According to rumours over the last week or so, Sony was getting ready to brew up a storm at E3. Several publications reported that Sony was to take a cloud gaming service under its wing to boost the PlayStation brand, yet its E3 conference passed by without mention of anything of the sort. So just what were all those rumours about? And is there any future for a PlayStation game-streaming service?
There's a lot of potential, for sure. Cloud gaming services such as OnLive and Gaikai have not yet been taken up in any sinificant mainstream capacity, but internet speeds are increasing; once they get to a certain level, perhaps they'll become a worthwhile proposition, as long as bandwidth allowances lift simultaneously. Widespread, uncapped, high quality internet that can handle huge amounts of data is paramount to the idea's long term success. Rather than a game physically needing to be on disc or hard drive, titles are processed remotely in data centres. What is seen on a user's device is nothing more than video data; the player's inputs are fed back to the data centre, processed and the result transferred back with minimal lag.
There are several benefits to this. Firstly, it saves on hard drive space: games are only going to get bigger and bigger, and that might not gel too well with the growing digital download sector without increased console cost. Similarly, the size of demos is becoming cumbersome, in some cases now reaching a gigabyte. Gaikai can stream trials via a web browser.
No longer would gamers necessarily have to purchase every game they want in their library; instead they could pay a monthly subscription fee and gain full access to entire collections, on demand. OnLive currently offers something similar, letting subscribers play over a hundred titles whenever they like as long as they're paying members. The quality of streams still isn't perfect, but give it a couple of years and the improvements could be night and day. OnLive, for example, is still working on 1080p support.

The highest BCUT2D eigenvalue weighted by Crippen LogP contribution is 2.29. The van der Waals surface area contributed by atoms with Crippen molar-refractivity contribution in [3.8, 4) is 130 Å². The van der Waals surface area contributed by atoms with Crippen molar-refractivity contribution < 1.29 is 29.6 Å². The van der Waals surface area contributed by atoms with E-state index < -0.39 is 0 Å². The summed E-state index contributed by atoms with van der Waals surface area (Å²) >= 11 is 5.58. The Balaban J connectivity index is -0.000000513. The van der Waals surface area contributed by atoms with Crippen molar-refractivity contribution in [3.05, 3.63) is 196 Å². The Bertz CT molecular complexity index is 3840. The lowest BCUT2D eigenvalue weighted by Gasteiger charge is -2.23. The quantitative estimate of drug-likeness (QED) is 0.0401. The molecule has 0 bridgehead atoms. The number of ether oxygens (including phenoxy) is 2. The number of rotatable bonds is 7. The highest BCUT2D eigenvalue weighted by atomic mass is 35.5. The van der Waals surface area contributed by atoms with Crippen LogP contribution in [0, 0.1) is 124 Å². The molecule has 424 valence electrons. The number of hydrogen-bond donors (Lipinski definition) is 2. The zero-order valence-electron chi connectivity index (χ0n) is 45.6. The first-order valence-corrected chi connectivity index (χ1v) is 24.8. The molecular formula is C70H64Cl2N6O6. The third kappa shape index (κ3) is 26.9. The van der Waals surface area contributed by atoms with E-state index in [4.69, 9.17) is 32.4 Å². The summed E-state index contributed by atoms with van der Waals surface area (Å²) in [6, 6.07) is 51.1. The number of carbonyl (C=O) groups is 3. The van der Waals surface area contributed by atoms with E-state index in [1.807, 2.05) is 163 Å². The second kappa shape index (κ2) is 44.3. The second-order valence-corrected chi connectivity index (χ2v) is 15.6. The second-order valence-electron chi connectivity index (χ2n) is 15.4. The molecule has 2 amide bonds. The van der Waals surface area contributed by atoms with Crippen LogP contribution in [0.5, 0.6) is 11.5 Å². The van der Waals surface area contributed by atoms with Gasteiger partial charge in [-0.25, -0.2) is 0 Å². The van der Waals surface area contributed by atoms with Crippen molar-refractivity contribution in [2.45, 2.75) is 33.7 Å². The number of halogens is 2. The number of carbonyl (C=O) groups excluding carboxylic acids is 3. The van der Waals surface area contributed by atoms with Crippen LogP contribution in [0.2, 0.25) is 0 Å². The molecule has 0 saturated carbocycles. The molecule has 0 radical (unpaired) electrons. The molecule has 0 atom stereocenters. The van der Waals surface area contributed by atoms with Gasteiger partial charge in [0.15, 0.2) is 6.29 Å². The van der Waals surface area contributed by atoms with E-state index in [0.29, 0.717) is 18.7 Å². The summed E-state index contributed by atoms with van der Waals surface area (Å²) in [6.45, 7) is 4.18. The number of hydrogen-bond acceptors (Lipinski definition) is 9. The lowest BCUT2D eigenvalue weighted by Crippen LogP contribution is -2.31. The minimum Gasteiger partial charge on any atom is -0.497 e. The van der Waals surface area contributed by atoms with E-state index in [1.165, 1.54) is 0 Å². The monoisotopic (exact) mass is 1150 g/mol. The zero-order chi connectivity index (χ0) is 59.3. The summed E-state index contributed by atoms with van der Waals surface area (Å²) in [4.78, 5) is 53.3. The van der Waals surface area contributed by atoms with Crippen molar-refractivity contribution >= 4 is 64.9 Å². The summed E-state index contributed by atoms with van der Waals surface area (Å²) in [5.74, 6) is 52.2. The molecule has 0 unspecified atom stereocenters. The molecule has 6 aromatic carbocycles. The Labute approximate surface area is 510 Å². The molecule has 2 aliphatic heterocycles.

The word buzzing around was that Sony was working with one of these companies, or had even acquired one of them. It made sense too: it's been having trouble with backwards compatibility, there's a lot of emphasis on Remote Play, and it'd be something that would really set it apart from the competition going into the next generation. PlayStation 1 and 2's entire libraries could be made available on demand; Vita could play PlayStation 3 games when you're away from home. If it was made a PlayStation Plus exclusive feature, there'd surely be a huge uptake in the service.
When all was said and done and the clouds parted, there was no mention at E3. But what if the rumours were only half correct? Maybe this was never meant to happen now; perhaps the information has come out far too early and this is actually a feature intended for next year's E3. Perhaps this has something to do with PlayStation 4.
There have been enough problems with the emulation of PlayStation 2 titles; it's going to be even more difficult when it comes to the endless cores of PlayStation 3's Cell processor. With backwards compatibility increasingly important, what if Sony filled a data farm with specially designed PS3s and used streaming to bring all those games to PlayStation 4 without any need for duplication of chips or excessive power?
This doesn't have to be limited to PlayStation 4 either. To think bigger, Sony could look to expand this to all of its devices. Xperia Play, Bravia televisions; spread the PlayStation name to these and help the brand break free of its console constraints. Cloud gaming could take Remote Play and cross-play to a whole new level. We're just going to have to wait to see if those rumours, eventually, come true after all.